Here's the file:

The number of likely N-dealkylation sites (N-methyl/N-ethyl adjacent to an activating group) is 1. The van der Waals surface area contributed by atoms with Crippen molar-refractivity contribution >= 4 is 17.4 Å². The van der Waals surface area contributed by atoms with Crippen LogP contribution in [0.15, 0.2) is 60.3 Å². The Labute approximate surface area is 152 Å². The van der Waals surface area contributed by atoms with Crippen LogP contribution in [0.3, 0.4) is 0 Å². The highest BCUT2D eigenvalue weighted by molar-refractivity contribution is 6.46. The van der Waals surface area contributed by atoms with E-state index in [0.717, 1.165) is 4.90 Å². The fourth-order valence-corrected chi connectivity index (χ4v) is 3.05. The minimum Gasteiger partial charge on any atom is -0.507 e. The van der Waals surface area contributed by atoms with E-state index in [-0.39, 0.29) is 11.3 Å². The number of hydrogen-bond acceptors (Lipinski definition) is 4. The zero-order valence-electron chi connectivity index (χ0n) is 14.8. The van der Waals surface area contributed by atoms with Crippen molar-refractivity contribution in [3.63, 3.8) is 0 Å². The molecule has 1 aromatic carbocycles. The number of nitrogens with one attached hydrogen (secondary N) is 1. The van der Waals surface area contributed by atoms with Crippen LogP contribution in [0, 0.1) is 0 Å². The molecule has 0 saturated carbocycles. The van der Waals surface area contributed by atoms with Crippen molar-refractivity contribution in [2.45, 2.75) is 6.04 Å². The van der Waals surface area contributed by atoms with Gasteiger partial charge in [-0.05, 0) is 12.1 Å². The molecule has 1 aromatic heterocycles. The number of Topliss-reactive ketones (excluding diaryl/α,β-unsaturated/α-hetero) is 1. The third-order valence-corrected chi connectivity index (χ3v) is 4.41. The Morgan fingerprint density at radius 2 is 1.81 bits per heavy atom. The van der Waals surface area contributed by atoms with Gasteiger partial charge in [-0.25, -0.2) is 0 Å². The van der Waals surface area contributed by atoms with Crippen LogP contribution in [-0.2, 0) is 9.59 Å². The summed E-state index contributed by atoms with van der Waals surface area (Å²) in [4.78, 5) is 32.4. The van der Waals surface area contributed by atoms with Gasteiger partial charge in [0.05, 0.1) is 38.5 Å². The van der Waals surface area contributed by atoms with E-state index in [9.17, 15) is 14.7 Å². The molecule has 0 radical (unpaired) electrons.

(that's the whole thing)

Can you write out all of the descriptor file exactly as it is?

The number of likely N-dealkylation sites (N-methyl/N-ethyl adjacent to an activating group) is 1. The van der Waals surface area contributed by atoms with Crippen molar-refractivity contribution >= 4 is 17.4 Å². The van der Waals surface area contributed by atoms with Crippen LogP contribution in [0.15, 0.2) is 60.3 Å². The Labute approximate surface area is 152 Å². The van der Waals surface area contributed by atoms with Crippen LogP contribution in [0.3, 0.4) is 0 Å². The highest BCUT2D eigenvalue weighted by molar-refractivity contribution is 6.46. The van der Waals surface area contributed by atoms with E-state index in [0.717, 1.165) is 4.90 Å². The fourth-order valence-corrected chi connectivity index (χ4v) is 3.05. The minimum Gasteiger partial charge on any atom is -0.507 e. The van der Waals surface area contributed by atoms with E-state index in [-0.39, 0.29) is 11.3 Å². The number of hydrogen-bond acceptors (Lipinski definition) is 4. The zero-order valence-electron chi connectivity index (χ0n) is 14.8. The van der Waals surface area contributed by atoms with Crippen molar-refractivity contribution in [3.63, 3.8) is 0 Å². The molecule has 1 aromatic carbocycles. The number of nitrogens with one attached hydrogen (secondary N) is 1. The van der Waals surface area contributed by atoms with Crippen LogP contribution in [0, 0.1) is 0 Å². The molecule has 0 saturated carbocycles. The van der Waals surface area contributed by atoms with Crippen molar-refractivity contribution in [2.45, 2.75) is 6.04 Å². The van der Waals surface area contributed by atoms with Gasteiger partial charge in [-0.05, 0) is 12.1 Å². The molecule has 1 aromatic heterocycles. The number of Topliss-reactive ketones (excluding diaryl/α,β-unsaturated/α-hetero) is 1. The third-order valence-corrected chi connectivity index (χ3v) is 4.41. The Morgan fingerprint density at radius 2 is 1.81 bits per heavy atom. The van der Waals surface area contributed by atoms with Gasteiger partial charge in [-0.25, -0.2) is 0 Å². The van der Waals surface area contributed by atoms with Crippen LogP contribution in [-0.2, 0) is 9.59 Å². The summed E-state index contributed by atoms with van der Waals surface area (Å²) in [4.78, 5) is 32.4. The van der Waals surface area contributed by atoms with Gasteiger partial charge in [0.05, 0.1) is 38.5 Å². The van der Waals surface area contributed by atoms with E-state index in [9.17, 15) is 14.7 Å². The molecule has 0 radical (unpaired) electrons.